Competitive rowing began on Canada’s east coast during the early 1800s and developed out of one of the primary means of living; the water-based industries, including fishing, shipbuilding, and shipping. As the century progressed, rowing gained popularity as a pastime and rivalries, and wagering became common among fishermen and other waterway workers. This led to competitions among single rowers and/or crews to be the fastest and strongest on the water. This is where the Carleton Crew, better known as the Paris Crew and Canada’s first sporting heroes, find their origins.
William Notman, Scottish, 1826 – 1891
photograph: Paris Crew, 1869
albumen print, mounted on card
22 × 18 cm
Collection of the New Brunswick Museum (X19501)
In Saint John, NB, competing crews from various neighbourhoods and other areas regularly raced on wagers. In 1866, the Carleton Crew made up of Samuel Hutton, Elijah Ross and Robert Fulton, chose Robert Price to be their fourth. Little did they know that they had just formed a world-class crew that would go on to win against several of the most established and prestigious teams in Europe and, later, North America. It should not come as a surprise that all four men worked on the water; Ross as a lighthouse keeper and the other three as fishermen. This is important to note because they would have worked countless hours on the Saint John River and harbour, navigating in all conditions. This type of intense physical work produced strong and nautically experienced oarsmen.
Having established their dominance over other crews in the area, the Carleton Crew went to Paris for an international exposition announced by Emperor Napoleon III in 1864. Only days after the official confederation of Canada in 1867, the group of young men from New Brunswick lined up for two races at the Paris Exhibition. With a strong start, high stroke rate, and the resilience they had gained from working on the water, the underdogs won both races and were famously dubbed the “Paris Crew.”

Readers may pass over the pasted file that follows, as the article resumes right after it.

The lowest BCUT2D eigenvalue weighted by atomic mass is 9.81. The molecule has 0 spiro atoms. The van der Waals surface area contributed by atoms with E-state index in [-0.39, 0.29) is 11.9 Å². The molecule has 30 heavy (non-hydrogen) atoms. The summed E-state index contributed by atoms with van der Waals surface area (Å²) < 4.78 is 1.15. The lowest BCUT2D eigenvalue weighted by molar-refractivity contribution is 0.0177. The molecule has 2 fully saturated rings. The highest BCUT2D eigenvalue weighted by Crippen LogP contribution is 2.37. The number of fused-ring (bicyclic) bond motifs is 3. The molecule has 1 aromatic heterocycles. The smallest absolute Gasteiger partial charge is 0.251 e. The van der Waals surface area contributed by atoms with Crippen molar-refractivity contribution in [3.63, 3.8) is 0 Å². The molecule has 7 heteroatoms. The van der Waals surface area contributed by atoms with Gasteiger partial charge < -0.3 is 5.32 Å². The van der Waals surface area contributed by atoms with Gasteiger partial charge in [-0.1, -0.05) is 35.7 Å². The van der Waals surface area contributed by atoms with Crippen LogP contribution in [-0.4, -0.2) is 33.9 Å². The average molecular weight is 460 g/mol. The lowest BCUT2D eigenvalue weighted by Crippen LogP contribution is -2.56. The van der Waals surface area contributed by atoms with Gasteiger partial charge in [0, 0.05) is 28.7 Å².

Climo & Finlay
photograph: The Start, Paris Regatta, Championship Boat Race, Paris, France, 1867
albumen print carte-de-visite
6.1 x 10 cm
Collection of the New Brunswick Museum (X12824)
The New Brunswick Museum’s sculpture, The Start, is a wooden and wire sculpture modelled (or imagined to be) after the start line of the Paris Exhibition Regatta. It is one of three models in the collection made by career boat-maker and amateur vernacular or “folk” artist John O’Neill (1855-1934). These three sculptures commemorate five of not only Saint John’s but New Brunswick’s most esteemed and celebrated rowers. The Paris Crew and Hilton Belyea set the world record (9:36 minutes) for the 1 ½ mile, single scull event in 1921. In fact, Belyea donated this model of the Paris Crew in 1952.
John O’Neill was a remarkable craftsman. In 1874, he bought a plot of land in the north end of Saint John at age nineteen and built the first house on what was Murray Street. He spent his career designing and crafting racing shells for many of the best Canadian rowers of his time, including Wallace Ross, Jim Reilly and others. He is mentioned in at least two articles in the Saint John Telegraph Journal, which call him “one of the world’s greatest designers of racing shells.”. In a 25 August 1923 interview, O’Neill talked about the Paris Crew and praised their athletic prowess, specifically Robert Fulton. O’Neill had watched him race six miles on the Kennebecasis River with the Paris Crew and then almost immediately get into a single scull and race another three miles. Fulton won both races.
John O’Neill (Canadian, 1855 – 1934)
sculpture: The Start, c. 1920
carved and painted wood with wire
19.7 × 57.2 × 151.1 cm
Gift of Hilton Arthur Belyea, 1952 (1952.17)
New Brunswick Museum Collection
O’Neill’s expertise in boat building really shines through in his sculptures. Though the rower figures from The Start are somewhat lacking in detail, this is understandable considering that O’Neill was a professional builder, not an artist. The model rowing shell and oars are where O’Neill excels. They are very finely crafted and incredibly accurate. When looking at the inside of the hull, it is clear that the rowing shell was the main focus. Everything from the seats, slide rails, footplates, and ribs (U-shaped supports) is consistent with fine construction. This detail would have taken a knowledgeable and skilled hand to properly carve each of the intricate pieces that make up this model. This is a remarkable piece of New Brunswick’s and Canada’s heritage that highlights some of the sporting achievements and the story of John O’Neill and his achievements in racing shell design and construction.
Timothy Lawrence, 2021 Summer Student Art & Histories Researcher
 Saint John Telegraph Journal and The Sun, “When Wallace Ross Defeated Hanlan, Plaisted, Reilly, Boyd, and Others at providence, Rhode Island, in 1880 For the Championship of Two Continents”, 25 August 1923.